Creative and Stylish Co-Working Spaces
The vast open-plan spaces of former factories, mills and warehouses are ideal for redevelopment for office use. With the rising popularity of collaborative working, facilities are springing up in cities around the world. And freelancers, entrepreneurs and startups are flocking to them. Two new, very different conversions, on either side of the Atlantic, prove that the imaginative reuse of industrial buildings can foster creativity, collaboration and a sense of community. Read on as we share two inspiring co working spaces designed within an industrial setiing
1. Paper Mill Studios; a dream realised in combining work, home and people under one roof.
Paper Mill Studios are the realisation of a long-term ambition for photographer Sam and stylist Sarah. They worked closely with Gresford Architects and Stack London to bring new life to a former industrial building, just a stone’s throw from ‘Silicon Roundabout’. For Sam and Sarah Robinson this is a live-work arrangement. But the creative workspace evokes the essence of a stylish warehouse home throughout.
Original timber floors and beams, together with exposed London brick, are a striking backdrop for the thoughtfully conceived interiors, combining vintage and reclaimed elements. It’s an intimate and inspirational setting where like-minded creatives come to share space and ideas.
Paper Mill Studios is home to photographic and film studios, as well as kitchen sets and event spaces. Desk rentals are available on a daily, weekly or monthly basis
2. COWORKRS; a communal space cleverly connected by dynamic, shifting form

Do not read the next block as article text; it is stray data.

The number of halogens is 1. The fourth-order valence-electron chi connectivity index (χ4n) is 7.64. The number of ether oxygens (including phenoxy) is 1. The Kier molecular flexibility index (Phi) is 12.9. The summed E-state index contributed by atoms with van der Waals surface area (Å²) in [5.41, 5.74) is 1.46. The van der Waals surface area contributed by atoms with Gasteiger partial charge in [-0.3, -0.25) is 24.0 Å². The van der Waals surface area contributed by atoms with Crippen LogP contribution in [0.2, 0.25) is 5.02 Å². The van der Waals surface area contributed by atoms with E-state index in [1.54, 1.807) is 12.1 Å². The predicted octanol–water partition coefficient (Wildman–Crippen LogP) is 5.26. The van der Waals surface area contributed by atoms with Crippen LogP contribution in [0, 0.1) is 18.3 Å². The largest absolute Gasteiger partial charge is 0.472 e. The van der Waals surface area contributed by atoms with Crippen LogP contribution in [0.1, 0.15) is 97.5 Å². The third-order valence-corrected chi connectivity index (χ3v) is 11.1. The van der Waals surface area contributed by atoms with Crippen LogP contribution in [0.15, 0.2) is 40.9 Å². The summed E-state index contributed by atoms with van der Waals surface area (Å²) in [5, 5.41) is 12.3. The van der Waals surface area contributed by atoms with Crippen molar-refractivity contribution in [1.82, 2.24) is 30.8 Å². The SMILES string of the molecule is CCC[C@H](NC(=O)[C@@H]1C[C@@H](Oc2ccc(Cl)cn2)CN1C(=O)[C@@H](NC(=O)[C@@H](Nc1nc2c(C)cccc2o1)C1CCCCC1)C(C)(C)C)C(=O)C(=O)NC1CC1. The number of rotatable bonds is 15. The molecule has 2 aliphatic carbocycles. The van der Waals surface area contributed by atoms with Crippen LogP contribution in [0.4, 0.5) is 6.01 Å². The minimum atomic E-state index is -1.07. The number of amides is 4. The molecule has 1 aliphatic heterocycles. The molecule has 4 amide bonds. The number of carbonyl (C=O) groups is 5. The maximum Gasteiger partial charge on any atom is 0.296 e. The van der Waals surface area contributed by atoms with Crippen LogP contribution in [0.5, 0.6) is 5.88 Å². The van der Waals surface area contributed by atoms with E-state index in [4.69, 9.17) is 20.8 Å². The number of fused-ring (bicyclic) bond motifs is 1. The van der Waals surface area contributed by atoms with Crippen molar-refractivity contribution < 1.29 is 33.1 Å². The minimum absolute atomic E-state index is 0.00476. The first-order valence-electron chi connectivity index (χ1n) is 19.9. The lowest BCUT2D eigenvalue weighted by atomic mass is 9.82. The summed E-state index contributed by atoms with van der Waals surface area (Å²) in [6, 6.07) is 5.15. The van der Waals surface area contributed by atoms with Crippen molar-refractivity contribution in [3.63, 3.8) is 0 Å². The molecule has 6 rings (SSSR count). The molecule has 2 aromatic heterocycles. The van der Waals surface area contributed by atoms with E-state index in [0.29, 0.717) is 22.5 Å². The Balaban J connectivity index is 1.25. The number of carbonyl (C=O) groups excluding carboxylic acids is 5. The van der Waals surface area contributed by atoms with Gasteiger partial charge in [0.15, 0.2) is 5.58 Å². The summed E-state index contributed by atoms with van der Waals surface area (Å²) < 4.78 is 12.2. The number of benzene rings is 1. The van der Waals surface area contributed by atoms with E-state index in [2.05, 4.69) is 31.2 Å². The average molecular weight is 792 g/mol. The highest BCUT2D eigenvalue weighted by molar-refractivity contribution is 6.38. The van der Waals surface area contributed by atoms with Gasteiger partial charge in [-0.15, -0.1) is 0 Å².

A dramatic blue origami-inspired staircase is the defining feature of the COWORKRS headquarters in Brooklyn. Devised by LEESER Architecture, the metal stairway unfolds through the three levels of the former factory.
Yves Klein Blue on the exterior and teal on the interior, its dynamic form cleverly connects communal spaces, creating a sense of visual continuity and cohesion, and on the ground floor it unfolds into a co-working table.
The raw fabric of the industrial building has been retained, from concrete columns, timber beams and exposed brick to original graffiti. Contemporary interventions are clearly distinguished. Colourful pathways run throughout the industrial building, linking the stairways and suggesting circulation routes. Bands of lighting recessed into the floors and cabinetry define the common areas.
COWORKRS comprises communal work zones as well as enclosed offices, together with kitchen and dining areas, glass conference rooms, a lounge and a large rooftop terrace. The new venue offers over 500 desks for the next generation of startups.
Inspired by this feature? Take a look at our Pinterest Board for more industrial style aesthetics
This feature has been taken from Warehouse Home Issue Four, which is out now! The latest issue of the internationally renowned Warehouse Home magazine is live online and can be enjoyed in full and entirely free. Read Warehouse Home Issue Four by clicking here or view in the reader below.
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